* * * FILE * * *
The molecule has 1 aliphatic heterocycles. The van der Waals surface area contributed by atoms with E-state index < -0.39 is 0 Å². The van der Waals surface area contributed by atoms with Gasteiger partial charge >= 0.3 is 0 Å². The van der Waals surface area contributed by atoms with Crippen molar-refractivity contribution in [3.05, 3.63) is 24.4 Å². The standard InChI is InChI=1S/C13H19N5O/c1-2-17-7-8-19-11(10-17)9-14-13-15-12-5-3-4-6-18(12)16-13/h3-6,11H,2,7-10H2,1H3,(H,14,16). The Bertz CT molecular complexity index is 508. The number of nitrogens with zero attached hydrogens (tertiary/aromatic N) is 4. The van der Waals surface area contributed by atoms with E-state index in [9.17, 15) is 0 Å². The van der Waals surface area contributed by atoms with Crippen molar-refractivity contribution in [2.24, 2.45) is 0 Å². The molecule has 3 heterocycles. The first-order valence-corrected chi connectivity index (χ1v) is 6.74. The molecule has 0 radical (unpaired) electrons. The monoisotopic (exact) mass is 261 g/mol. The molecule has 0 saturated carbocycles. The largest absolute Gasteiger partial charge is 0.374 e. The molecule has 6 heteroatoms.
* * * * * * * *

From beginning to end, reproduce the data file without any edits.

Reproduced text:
The molecule has 1 aliphatic heterocycles. The van der Waals surface area contributed by atoms with E-state index < -0.39 is 0 Å². The van der Waals surface area contributed by atoms with Gasteiger partial charge >= 0.3 is 0 Å². The van der Waals surface area contributed by atoms with Crippen molar-refractivity contribution in [3.05, 3.63) is 24.4 Å². The standard InChI is InChI=1S/C13H19N5O/c1-2-17-7-8-19-11(10-17)9-14-13-15-12-5-3-4-6-18(12)16-13/h3-6,11H,2,7-10H2,1H3,(H,14,16). The Bertz CT molecular complexity index is 508. The number of nitrogens with zero attached hydrogens (tertiary/aromatic N) is 4. The van der Waals surface area contributed by atoms with E-state index in [9.17, 15) is 0 Å². The van der Waals surface area contributed by atoms with Crippen molar-refractivity contribution in [2.24, 2.45) is 0 Å². The molecule has 3 heterocycles. The first-order valence-corrected chi connectivity index (χ1v) is 6.74. The molecule has 0 radical (unpaired) electrons. The monoisotopic (exact) mass is 261 g/mol. The molecule has 0 saturated carbocycles. The largest absolute Gasteiger partial charge is 0.374 e. The molecule has 6 heteroatoms.